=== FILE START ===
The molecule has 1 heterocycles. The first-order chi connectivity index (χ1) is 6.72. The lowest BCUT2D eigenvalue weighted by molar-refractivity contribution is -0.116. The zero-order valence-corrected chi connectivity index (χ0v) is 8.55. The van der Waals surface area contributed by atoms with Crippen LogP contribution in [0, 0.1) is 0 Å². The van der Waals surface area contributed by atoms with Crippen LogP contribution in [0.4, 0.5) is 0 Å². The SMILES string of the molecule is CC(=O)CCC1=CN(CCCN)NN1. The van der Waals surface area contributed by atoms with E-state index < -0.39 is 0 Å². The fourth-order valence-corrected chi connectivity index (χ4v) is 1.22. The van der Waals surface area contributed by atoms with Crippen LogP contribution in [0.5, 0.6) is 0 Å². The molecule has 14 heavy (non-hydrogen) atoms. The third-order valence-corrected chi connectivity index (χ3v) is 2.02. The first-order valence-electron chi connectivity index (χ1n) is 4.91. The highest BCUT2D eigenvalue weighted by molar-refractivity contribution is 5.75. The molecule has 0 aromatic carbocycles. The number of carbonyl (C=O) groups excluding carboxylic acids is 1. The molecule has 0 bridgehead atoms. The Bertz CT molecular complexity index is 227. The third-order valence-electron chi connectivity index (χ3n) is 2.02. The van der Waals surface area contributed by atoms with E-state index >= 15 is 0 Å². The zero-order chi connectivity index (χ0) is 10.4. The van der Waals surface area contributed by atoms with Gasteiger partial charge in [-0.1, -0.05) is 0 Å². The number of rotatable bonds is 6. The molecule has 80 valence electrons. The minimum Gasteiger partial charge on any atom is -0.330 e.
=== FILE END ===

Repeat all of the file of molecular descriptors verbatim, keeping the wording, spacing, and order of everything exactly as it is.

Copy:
The molecule has 1 heterocycles. The first-order chi connectivity index (χ1) is 6.72. The lowest BCUT2D eigenvalue weighted by molar-refractivity contribution is -0.116. The zero-order valence-corrected chi connectivity index (χ0v) is 8.55. The van der Waals surface area contributed by atoms with Crippen LogP contribution in [0, 0.1) is 0 Å². The van der Waals surface area contributed by atoms with Crippen LogP contribution in [0.4, 0.5) is 0 Å². The SMILES string of the molecule is CC(=O)CCC1=CN(CCCN)NN1. The van der Waals surface area contributed by atoms with E-state index < -0.39 is 0 Å². The fourth-order valence-corrected chi connectivity index (χ4v) is 1.22. The van der Waals surface area contributed by atoms with Crippen LogP contribution in [0.5, 0.6) is 0 Å². The molecule has 14 heavy (non-hydrogen) atoms. The third-order valence-corrected chi connectivity index (χ3v) is 2.02. The first-order valence-electron chi connectivity index (χ1n) is 4.91. The highest BCUT2D eigenvalue weighted by molar-refractivity contribution is 5.75. The molecule has 0 aromatic carbocycles. The number of carbonyl (C=O) groups excluding carboxylic acids is 1. The molecule has 0 bridgehead atoms. The Bertz CT molecular complexity index is 227. The third-order valence-electron chi connectivity index (χ3n) is 2.02. The van der Waals surface area contributed by atoms with E-state index >= 15 is 0 Å². The zero-order chi connectivity index (χ0) is 10.4. The van der Waals surface area contributed by atoms with Gasteiger partial charge in [-0.1, -0.05) is 0 Å². The number of rotatable bonds is 6. The molecule has 80 valence electrons. The minimum Gasteiger partial charge on any atom is -0.330 e.